As we begin to understand that the Church today, both corporately and individually, is God’s house, it is critical that we comprehend what it means to live in or be a house that has been named by God as a house of prayer.
Paul made it clear that we are God’s house in Ephesians 2:21-22, “In [Jesus] the whole building is joined together and rises to become a holy temple in the Lord. And in him you too are being built together to become a dwelling in which God lives by his Spirit.”
Paul really emphasized this fact to the Corinthian church:
- “Don’t you know that you yourselves are God’s temple and that God’s Spirit dwells in your midst?” (1 Corinthians 3:16)
- “Do you not know that your bodies are temples of the Holy Spirit, who is in you, whom you have received from God?” (1 Corinthians 6:19)
- “For we are the temple of the living God. As God has said: ‘I will live with them and walk among them, and I will be their God, and they will be my people.’” (2 Corinthians 6:16)
Peter continues this teaching in 1 Peter 2:5, “you also, like living stones, are being built into a spiritual house to be a holy priesthood.” The Apostle John records the words of Jesus in Revelation 3:12: “The one who is victorious I will make a pillar in the temple of my God.” In the Gospel of John we hear Jesus say to us: “Anyone who loves me will obey my teaching. My Father will love them, and we will come to them and make our home with them” (John 14:23). Can there be any doubt that the Church is the house of God?
Birthday of the Church
We often call Pentecost the birthday of the Church. Have you considered the correlation between the events of that day and the day when the first Temple was dedicated? As Solomon stood before the people and finished praying his great prayer of dedication, there came from heaven what we often call the Shekinah glory of God. Fire fell from heaven and consumed the sacrifices and the glory of the presence of the Lord filled the temple. It was clear . . . God had come to His house!
On the day of Pentecost as the disciples gathered to pray, God once again dedicated His house. Again, fire fell from heaven. This time the fire didn’t come to a building, but instead separated and came over the heads of the believers. A new temple was dedicated! And you are that temple. God’s house is now His people, both when we are gathered in assemblies as well as individually. What hasn’t changed is the name. God’s house is still a house of prayer for all nations.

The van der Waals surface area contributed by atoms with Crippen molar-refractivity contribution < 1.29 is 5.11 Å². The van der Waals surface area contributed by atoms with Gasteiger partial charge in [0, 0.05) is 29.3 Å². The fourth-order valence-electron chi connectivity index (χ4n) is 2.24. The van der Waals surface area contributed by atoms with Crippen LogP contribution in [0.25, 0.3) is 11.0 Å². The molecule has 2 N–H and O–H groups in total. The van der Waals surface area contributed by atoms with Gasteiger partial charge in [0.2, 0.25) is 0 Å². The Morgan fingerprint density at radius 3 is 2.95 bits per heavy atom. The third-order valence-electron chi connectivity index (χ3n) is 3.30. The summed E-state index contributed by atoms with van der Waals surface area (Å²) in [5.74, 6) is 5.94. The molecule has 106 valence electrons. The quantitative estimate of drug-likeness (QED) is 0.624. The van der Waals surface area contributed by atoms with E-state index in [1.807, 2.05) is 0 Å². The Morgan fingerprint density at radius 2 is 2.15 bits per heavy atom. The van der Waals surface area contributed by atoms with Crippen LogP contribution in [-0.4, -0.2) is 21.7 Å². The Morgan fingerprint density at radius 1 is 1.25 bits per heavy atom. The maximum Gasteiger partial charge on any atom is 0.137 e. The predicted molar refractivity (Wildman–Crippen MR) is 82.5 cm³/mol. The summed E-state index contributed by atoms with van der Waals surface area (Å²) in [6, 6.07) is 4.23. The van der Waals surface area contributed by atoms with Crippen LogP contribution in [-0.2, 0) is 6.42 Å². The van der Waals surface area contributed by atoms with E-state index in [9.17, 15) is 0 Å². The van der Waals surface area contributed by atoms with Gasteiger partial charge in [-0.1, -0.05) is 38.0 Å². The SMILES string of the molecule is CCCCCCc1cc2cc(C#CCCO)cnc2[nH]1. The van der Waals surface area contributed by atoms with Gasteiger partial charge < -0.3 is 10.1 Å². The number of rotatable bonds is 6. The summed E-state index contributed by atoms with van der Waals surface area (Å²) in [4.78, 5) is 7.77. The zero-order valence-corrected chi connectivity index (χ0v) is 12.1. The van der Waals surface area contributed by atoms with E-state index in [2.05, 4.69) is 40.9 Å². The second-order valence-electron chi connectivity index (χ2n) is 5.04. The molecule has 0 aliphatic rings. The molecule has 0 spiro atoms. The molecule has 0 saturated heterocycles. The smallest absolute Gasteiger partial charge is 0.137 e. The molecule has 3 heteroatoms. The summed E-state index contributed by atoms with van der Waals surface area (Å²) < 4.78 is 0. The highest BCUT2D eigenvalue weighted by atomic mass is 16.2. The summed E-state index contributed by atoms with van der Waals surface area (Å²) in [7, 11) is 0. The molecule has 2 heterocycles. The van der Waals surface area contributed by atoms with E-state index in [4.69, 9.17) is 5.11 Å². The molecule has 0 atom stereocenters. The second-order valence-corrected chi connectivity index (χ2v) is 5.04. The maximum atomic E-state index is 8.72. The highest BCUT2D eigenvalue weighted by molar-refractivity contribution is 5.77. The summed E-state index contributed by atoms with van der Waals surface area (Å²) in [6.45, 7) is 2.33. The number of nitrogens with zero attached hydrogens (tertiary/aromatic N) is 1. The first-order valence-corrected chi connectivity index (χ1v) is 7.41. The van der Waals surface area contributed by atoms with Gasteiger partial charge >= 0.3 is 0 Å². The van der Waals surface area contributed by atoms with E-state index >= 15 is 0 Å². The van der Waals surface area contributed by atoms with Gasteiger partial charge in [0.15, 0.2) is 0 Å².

Can I press in on this a bit? It’s too important to let go. There is much discussion and controversy today regarding the nature of the Church. Missional, emergent, post-Christian, simple church, post-modern . . . the list goes on in our attempt to define and describe the Church in these changing times. Where in the midst of the discussions are the leaders who are asking the Lord what He is calling His Church to be in these days?
Could it be that the answer is almost too simple? What if the Lord is saying to us today that we are trying too hard to figure out something that has already been set before us? Catch the beauty of this. The Father has named His house a house of prayer for all nations. When we grab hold of this, it transcends the changing of cultures. We are a praying people. Praying people who walk in intimacy with God will change whatever culture in which they find themselves.
It isn’t that other issues are not important. They are. But when we line things up in God’s order, everything else begins to fall into place. It’s sort of like making sure you button your shirt from the top down, making sure you don’t miss one button hole. Making the Church a house of prayer for all nations is buttoning your top button.
When it comes right down to it, it’s not a matter for debate. The owner of the house get’s to name the house. God has clearly, unequivocally named His house a house of prayer. Our job is to figure out what that means and do it!
Points to Ponder
If God clearly gave His house the name “House of Prayer,” what does that mean for your church?
Is your church a picture of that name?
Where is prayer strong, and where is it weak in your fellowship?
How can you better be a house of prayer?
Dave Butts is the president of Harvest Prayer Ministries. This article is taken from Dave’s new book, Forgotten Power: A Simple Theology for a Praying Church, a book that needs to be read by every pastor, elder and church leader.